Posted by: Sarah | December 9, 2006

Would you light my candle?

If you believe that there are 12 days of Christmas or 4 days of Carnaval, you are wrong. Perhaps that is harsh, but it’s the truth. Both of those celebrations started two days ago with Las Velitas.

I returned from Bogotá about a week ago and since I have been back, I had heard mentions of Las Velitas everywhere I went. Colombia is traditionally a very religious country, so it made sense that we had off of work on Friday for the Catholic holiday of the Immaculate Conception. Knowing Colombia culture, it also made sense that religious holiday or not, this was just one more chance to rumbiar y disfrutar de la vida. I got butterflies in my stomach as I was walking home from the gym Thursday evening and crossed the courtyard in front of the church next to our apartment complex. From blocks away I had heard the carnaval drums and flutes. As I got closer, I saw the crowds of people already gathered, singing and dancing, watching the performers, energy running through all of them. From the view out our 8th story apartment, Alex, Sarah, and I enjoyed the view of the dozens of dancers, dressed in extravagant, brightly colored costumes, dancing to Shakira…yes, just like the dancers in the music video. Carnaval had started. Later on, salsa, samba, and cumbia versions of Christmas carols began and entertained us as we were getting ready to go out. There may not be snow, but Christmas time is also here.

We partied long into the night, dancing at Rico Melao until we could barely stand, and then dancing some more. It is impossible to sit still for more than a moment without getting caught up in the music. Around 4am, people started to leave the bars and we drove over to Compadres for some greasy (delicious) empanadas. The most traditional aspect of the Las Velitas festival is that after you have partied all night, you light candles at sunrise. In true Barranquilla fashion, just about anything can be bought on the street, so as we drove out of town, we pulled over to a corner and bought a dozen lanterns and several boxes of sparklers from one of the street vendors. Alex and I were starting to get sleepy and dozed off in the car a few times as Ricardo drove us out of Barranquilla. It was almost 5am, but we would make it in time.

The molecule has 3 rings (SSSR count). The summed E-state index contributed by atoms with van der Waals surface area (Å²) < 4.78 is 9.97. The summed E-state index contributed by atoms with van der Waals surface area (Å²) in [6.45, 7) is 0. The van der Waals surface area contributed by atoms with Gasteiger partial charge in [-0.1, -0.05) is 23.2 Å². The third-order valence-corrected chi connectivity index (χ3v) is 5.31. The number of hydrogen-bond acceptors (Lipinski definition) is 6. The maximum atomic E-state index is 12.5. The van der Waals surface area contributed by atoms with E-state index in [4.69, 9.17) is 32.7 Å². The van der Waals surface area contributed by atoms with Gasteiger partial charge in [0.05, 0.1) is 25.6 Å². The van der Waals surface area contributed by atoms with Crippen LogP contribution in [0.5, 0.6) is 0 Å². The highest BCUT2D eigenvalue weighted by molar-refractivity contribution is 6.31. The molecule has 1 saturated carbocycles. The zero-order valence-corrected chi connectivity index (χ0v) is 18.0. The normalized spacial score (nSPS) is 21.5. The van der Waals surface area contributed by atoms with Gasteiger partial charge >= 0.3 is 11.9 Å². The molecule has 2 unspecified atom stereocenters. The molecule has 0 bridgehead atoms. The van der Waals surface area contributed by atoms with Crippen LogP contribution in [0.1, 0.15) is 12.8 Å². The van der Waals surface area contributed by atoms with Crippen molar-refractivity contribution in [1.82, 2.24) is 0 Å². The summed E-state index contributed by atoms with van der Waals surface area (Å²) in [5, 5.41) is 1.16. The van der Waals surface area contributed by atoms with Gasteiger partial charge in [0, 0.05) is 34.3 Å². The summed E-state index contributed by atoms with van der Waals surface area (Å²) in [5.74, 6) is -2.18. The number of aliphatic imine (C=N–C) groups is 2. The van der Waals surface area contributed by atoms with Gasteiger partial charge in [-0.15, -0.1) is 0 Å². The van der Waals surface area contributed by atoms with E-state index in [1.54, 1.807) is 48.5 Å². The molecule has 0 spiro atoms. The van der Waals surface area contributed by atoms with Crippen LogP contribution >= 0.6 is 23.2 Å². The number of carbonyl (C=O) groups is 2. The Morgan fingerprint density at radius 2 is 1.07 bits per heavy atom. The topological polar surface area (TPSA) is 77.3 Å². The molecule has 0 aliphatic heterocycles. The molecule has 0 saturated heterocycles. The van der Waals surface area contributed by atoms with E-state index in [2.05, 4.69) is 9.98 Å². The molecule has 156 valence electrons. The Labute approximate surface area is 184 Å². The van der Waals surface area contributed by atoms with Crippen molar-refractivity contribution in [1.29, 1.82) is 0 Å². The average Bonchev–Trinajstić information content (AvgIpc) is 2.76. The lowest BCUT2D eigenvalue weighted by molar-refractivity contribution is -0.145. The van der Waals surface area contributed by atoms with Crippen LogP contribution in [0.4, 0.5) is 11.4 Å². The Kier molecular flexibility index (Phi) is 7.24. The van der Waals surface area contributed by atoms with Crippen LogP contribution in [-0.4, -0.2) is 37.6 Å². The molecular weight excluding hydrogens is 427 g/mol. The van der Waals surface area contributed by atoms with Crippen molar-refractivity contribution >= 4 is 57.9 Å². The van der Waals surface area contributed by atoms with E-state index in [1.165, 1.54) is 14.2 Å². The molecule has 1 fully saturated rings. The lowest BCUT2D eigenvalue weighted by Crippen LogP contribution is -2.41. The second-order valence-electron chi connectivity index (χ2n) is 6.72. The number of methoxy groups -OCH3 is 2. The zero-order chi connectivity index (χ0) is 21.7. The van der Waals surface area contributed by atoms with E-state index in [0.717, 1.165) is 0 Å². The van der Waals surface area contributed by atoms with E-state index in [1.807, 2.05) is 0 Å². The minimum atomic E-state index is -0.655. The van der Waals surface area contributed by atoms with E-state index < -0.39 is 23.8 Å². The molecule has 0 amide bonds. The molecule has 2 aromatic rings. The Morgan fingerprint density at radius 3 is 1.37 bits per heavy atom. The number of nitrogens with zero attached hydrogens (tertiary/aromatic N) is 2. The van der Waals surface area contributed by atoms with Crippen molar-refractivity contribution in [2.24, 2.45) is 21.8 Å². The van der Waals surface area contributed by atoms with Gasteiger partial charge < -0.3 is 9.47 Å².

Just passed Puerto Colombia, we arrived to our destination: the beach. We drove right up onto the sand and with the sound of the waves crashing behind us, we lined the candles up on the beach, placed the lanterns over them, and lit the sparklers, just as if it were the 4th of July. We danced on the beach to the music streaming from the speakers in the trunk of the car and stood at the edge of the water, in awe of everything around us. The icy cold water splashed my legs, sent shivers up my spine and goosebumps down my skin, but in Barranquilla, we never complain when it’s cold because it is something that happens so rarely. I watched the ocean for what seemed like hours. Colombia is full of mystery that demands no explanation and beauty that is far beyond words.

The sun eventually came up, though it was too foggy to have really seen the sunrise over the mountains. Behind us, and down the beach as far as I could see, were huts with thatched roofs. People started to emerge, simultaneously eating breakfast and raking the sand smooth. A few nodded and said Buenos días to us, the strange combination of two Colombian guys and two gringo girls now kicking around sand, splashing in the water, and laughing as the guys tried in vain to teach us capoeira.

I was home by 8am and spent most of the day asleep in my hammock. With each day that I spend in Colombia, I am more and more convinced that it is possible to laugh more, to love more, to dance more, and to live more here in a day that some people do in an entire lifetime…

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Responses

  1. OOOOOOOOOOOOOOOOH!
    I miss my hot Christmas in Barranquilla!! missing it so much!!!

  2. oh wow. i have no words…


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